April 1945. The Allies are by now in Germany and the Third Reich troops are but a dying and bleeding beast, and as such more dangerous than ever.
Confusion reigns over the rubble and debris of cities, small and big. Streets are treacherous hazards that one must still cross to get to a piece of stale bread.
Troops fight, in the background of this tragic bloody sunset, without really even knowing why.
They go on because these are the orders, because this is the only way to make sense of a muddy landscape, having lost sight of any flag.
The job of the Americans in particular is to kill as many Germans as possible. That’s why they are paid for after all, and the only certainty they have is that only he who shoots first will remain standing.
Theirs is not a a fight for freedom, for an ideal, for some thinking, but a simple matter of survival. For War washes away all ideas from the looks and eyes of those who fight. One day at the front in the end means surrendering to the most basic instincts, going back to that law of nature that makes you hunger for food, sleep and the intimacy of holding tight onto a brother who can keep you warm at night when it’s cold, but still stings you because he is as scared as you are.
The best thing about Fury, a film that is less innovative than one would want to believe, is that it tells the story of a group of soldiers who must share first of all the dread of death, a theme dear to the italian poet Ungaretti.
These young men are forced to stay in the same regiment by the rules of an army that is your enemy much like everything else you fight against at the front.
They are young men who do not know each other enough, and who better not get too close because in a trench you are “like leaves on a tree in the Fall”.
Too soon these men must learn the horror of giving up the dream of thinking of themselves as “good”, because the hunger for life does not come to compromises with obsolete ideas like Good and Evil.
When private Norman Ellison arrives on Sgt. Wardaddy’s Sherman tank, the law of survival of those who fight on the front line shortens all the times of the most classical novel of formation. In War there is no time to understand. Waiting between seeing and pressing the trigger is too great a luxury. And the rookie who had been trained for a paper war who finds himself assigned as a replacememt in a tank crew is like insult and injury going together hand in hand.
Wardaddy knows full well that that man, young and inexperienced who never saw war, perhaps not even in the movies, is a big problem. Not only because he doesn’t know how to fight, but because his values have not yet confronted the certainty of death. His innocence therefore must be stained as fast as possible because it is the weak link in an army that cannot afford the luxury of having hands that are too clean. Nevertheless that innocence cries in the eyes of the others with the power of a memory and a regret. The memory of when they were equally innocent, before the war, and the regret of not having been able to shine a glimmer of that beautiful light in the horror of battle.
What really works splendidly in Fury is the description of this mix of feelings, love and hatred entangled in a knot that is too tight. Love for the other and hatred for oneself and for what one accepted to become.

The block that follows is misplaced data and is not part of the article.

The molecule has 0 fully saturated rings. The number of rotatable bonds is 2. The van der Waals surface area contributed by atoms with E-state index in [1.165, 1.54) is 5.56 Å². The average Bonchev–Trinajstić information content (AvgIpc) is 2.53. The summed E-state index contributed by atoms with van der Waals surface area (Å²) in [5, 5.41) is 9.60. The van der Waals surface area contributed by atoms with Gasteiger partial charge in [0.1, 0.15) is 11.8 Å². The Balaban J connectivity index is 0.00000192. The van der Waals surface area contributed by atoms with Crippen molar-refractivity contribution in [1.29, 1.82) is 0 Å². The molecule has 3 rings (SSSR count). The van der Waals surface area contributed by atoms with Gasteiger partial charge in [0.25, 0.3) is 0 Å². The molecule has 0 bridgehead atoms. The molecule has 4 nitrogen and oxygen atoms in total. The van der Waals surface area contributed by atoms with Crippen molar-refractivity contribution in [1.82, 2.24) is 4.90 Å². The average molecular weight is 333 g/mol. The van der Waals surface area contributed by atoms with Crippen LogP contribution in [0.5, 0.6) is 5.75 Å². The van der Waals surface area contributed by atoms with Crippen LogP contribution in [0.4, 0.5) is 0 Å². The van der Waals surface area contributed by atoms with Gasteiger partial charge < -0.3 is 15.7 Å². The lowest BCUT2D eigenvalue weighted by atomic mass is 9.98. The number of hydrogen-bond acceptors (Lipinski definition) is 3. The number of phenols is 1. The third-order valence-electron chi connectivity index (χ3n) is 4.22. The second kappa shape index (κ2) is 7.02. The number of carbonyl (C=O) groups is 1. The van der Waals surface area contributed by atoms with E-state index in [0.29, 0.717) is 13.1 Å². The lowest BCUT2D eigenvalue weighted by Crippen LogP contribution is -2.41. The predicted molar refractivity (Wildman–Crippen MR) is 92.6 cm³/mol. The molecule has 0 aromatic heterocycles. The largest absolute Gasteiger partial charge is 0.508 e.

In these obscure confines, oblique and painful interpersonal relationships weave together, where feelings are likes shards of glass wounding both who feels them and the others, in an ocean of contradictions almost as huge as is fear itself.
This mosaic proves successful because whenever the film takes the narrow dimensions of the camera drama it can count on an acting effort that is at times superb. The work spent by each single character on the implicit subtitles of his role is quite impressive. Brad Pitt shows a convincing synthesis between fatherly feelings and war fatigue, and delivers a character who is less auto-ironic and more torn. On the other hand Logan Lerman builds up his character without falling into the stereotype of the green rookie, and succeeds in mixing together the right amounts of repressed anger, fear and an ineluctable sense of a lost adolescence, striking a difficult balance between his emotional adherence to the character and the need to keep a critical distance..Finally Shia LaBeouf’s character is credible. He never stops having faith, is never naive and carries all the weight of hands that remain stained with blood anyway.
Their acting test results convincing first of all because they find their raison d’etre in the teamwork, in a group that works well together because each has found his place.
Fury is convincing in its ostentatious refusal of any war rhetoric and the striking precision with which it dismantles the figure of the war hero. Soldiers here are not fighting for a flag or some political ideals, but for that last piece of world that they can still call home: the belly of the tank.
Even when they take on the suicide mission of maintaining their position with little or no weapons left, these men do not assume epic dimensions, and remain just men. Their decision is not borne out of a desire of greatness, but resides entirely in their smallness. It’s more insane than heroic.
Fury loses altitude in the moments when it moves out of the close up shots and seeks the wide angle of History.
Furthermore its action is unconvincing for a film of its genre (too fast moving for the times of a tank and yet too slow for the contemporary public), and so is its mass.
It doesn’t yield to the temptation of making horror aesthetic, but neither finds the way of a plain and simple realism that would have probably made it look better.
It is however a solid film with a great idea of cinema of its own and a reason behind it.
(Translated from italian original by Maurizio Izzi)